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March 17, 2021

How do vaccines affect Covid-19 long-haulers? Here's what the evidence says so far.

Daily Briefing

    Covid-19 long-haulers are reporting that their symptoms have eased after getting vaccinated, but the science on whether Covid-19 vaccines can alleviate symptoms is still out.

    New toolkit: Covid-19 vaccine communications readiness assessment

    Covid-19 long-haulers report improvement in their symptoms following vaccination

    According to the World Health Organization, patients with Covid-19 typically recover from the disease in about two weeks' time, but there are a number of patients who have had Covid-19 symptoms for months.

    U.S. clinicians and researchers do not yet know how many people have experienced lingering symptoms or what their symptoms might be, the Washington Post reports. In December 2020, NIH held a workshop to begin to address those questions and suggested 10% to 30% of Covid-19 patients experience long-term symptoms. But now, new questions are emerging as Covid-19 long haulers are reporting improvements in their symptoms after getting vaccinated.

    For example, Mara Gay, a member of the New York Times' editorial board, in a tweet last month wrote that she felt "significantly better" after she received her first vaccine dose.

    Similarly, Sharon MacMillan, an OB-GYN in Massachusetts, in tweet last month wrote that a lingering "dull headache behind [her] right eye … went away" after her first vaccine dose and hasn't returned.

    And Arianna Eisenberg, who had experienced Covid-19 symptoms—including brain fog, fatigue, insomnia, and muscle pain—for eight months, said her symptoms disappeared 36 hours after she received her second dose of a Covid-19 vaccine last month and haven't come back since then.

    What we don't know yet

    The reports are prompting researchers to ask a new set of questions, including: Are Covid-19 long-haulers experiencing a placebo effect from Covid-19 vaccines? Why would vaccines, which stimulate the immune system, help long-haulers if their immune systems have never reset?

    "The only thing that we can safely assume is that an unknown proportion of people who acquire [the novel coronavirus] have long-term symptoms," said Steven Deeks, an infectious-disease physician at the University of California-San Francisco. "We know the questions. We have no answers. Hard stop."

    Although there's no conclusive research on whether Covid-19 vaccines alleviate long-term Covid-19 symptoms, some new research is beginning to shed light on question.

    For example, a preprint study published Monday on medRxiv found long-haulers who've been vaccinated are more likely to see their symptoms resolve or not worsen than people with lingering symptoms who haven't been vaccinated. But the study, which has not yet been peer reviewed, relied on a small sample size, comparing only 44 vaccinated patients against 22 unvaccinated patients to determine whether Covid-19 vaccines are safe for long-haulers. According the study's authors, it's possible the vaccine affected patients' recall of symptoms, which they described as "a placebo/nocebo effect."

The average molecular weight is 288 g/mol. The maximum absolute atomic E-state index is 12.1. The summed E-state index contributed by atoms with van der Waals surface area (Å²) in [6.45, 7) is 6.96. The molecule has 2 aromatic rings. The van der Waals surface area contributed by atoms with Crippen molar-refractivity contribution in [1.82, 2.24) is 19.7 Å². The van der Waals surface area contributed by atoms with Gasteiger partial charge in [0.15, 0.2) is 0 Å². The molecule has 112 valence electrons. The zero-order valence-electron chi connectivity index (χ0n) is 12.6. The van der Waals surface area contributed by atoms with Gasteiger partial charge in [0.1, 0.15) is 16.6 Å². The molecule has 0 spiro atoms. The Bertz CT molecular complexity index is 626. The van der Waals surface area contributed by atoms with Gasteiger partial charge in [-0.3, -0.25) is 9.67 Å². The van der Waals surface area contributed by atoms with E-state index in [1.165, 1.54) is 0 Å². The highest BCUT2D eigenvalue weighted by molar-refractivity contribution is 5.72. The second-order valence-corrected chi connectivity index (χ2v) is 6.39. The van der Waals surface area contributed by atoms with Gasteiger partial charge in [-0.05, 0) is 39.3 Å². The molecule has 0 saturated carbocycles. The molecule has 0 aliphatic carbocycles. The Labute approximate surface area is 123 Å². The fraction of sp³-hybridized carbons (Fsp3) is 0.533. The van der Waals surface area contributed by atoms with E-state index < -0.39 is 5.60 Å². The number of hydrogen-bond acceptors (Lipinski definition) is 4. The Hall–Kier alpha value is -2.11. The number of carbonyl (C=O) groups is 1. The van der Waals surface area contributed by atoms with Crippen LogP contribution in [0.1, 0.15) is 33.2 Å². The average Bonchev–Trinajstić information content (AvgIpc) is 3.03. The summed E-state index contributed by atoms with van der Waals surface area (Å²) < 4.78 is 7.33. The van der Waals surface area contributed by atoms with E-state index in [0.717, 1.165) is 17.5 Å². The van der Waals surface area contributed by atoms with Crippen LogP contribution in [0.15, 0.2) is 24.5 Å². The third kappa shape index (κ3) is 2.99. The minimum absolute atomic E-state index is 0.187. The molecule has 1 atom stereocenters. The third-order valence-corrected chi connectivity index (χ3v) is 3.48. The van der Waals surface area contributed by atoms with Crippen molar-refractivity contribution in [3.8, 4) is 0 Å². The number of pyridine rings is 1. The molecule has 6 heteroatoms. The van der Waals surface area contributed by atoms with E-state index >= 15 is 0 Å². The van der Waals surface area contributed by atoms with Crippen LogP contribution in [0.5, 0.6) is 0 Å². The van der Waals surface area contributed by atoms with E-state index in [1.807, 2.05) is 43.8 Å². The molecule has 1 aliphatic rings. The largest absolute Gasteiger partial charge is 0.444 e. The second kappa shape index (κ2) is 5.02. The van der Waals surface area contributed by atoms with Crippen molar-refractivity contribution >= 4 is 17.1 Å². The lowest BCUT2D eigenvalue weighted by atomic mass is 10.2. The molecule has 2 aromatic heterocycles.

In addition, an informal survey conducted by Survivor Corps, an online organization for people with long-term Covid-19 symptoms, showed 216 people said they felt no different after getting vaccinated, 171 said their symptoms had improved, and 63 reported feeling worse, according to Diana Berrent, the organization's founders.

    Another informal survey of Covid-19 patients with long-term symptoms from several Facebook groups and the Body Politic Slack group, an organization tracking Covid-19 long-haulers, found long-haulers reported improvements in their symptoms after getting vaccinated. A total of 473 long-haulers responded to the survey. Among the respondents, 80% were from the United Kingdom and 15% from the United States. The majority of respondents received Pfizer/BioNTech's vaccine (60%), followed by AstraZeneca (30%), and Moderna (9%).

    According to that survey, 9% of patients reported that their symptoms improved after their first vaccine dose, and after two weeks, 16% said they felt much better. Among respondents who had their vaccine two weeks ago or longer, 27% said their long-term Covid-19 symptoms had slightly improved, while only 14% said their symptoms were slightly worse. In addition, the survey showed about 5% of respondents felt completely back to normal, and only 3.8% of respondents felt much worse than previously.

    Akiko Iwasaki, an immunologist at Yale University, said vaccinations are likely to reduce people's chances of experiencing long-term Covid-19 symptoms based on evidence showing vaccines help prevent Covid-19. "Vaccines will generate good antibody and T-cell responses. They have been already shown to significantly reduce infection, both symptomatic and asymptomatic," she said.

    In a blog post for Elemental, Iwasaki outlined three reasons why Covid-19 vaccines might improve long-haulers' symptoms: T cells that were boosted by the vaccine could eliminate a viral reservoir, heightened immune responses could clear virus fragments, or the vaccine may "divert autoimmune cells" if long-term symptoms stem from an inappropriate autoimmune response.

    Similarly, Deeks said Covid-19 vaccines could be triggering an immune response adequate enough to eliminate reservoirs of the coronavirus hiding inside the bodies of people with lingering symptoms.

    For now, researchers are continuing to investigate whether vaccines improve the symptoms of long-haulers. NIH, for example, announced it will spend more than $1.1 billion over four years to study the effects of long-term Covid-19 (Bernstein/Guarino, Washington Post, 3/16; Fernandez, Axios, 3/17; Fiore, MedPage Today, 3/4).

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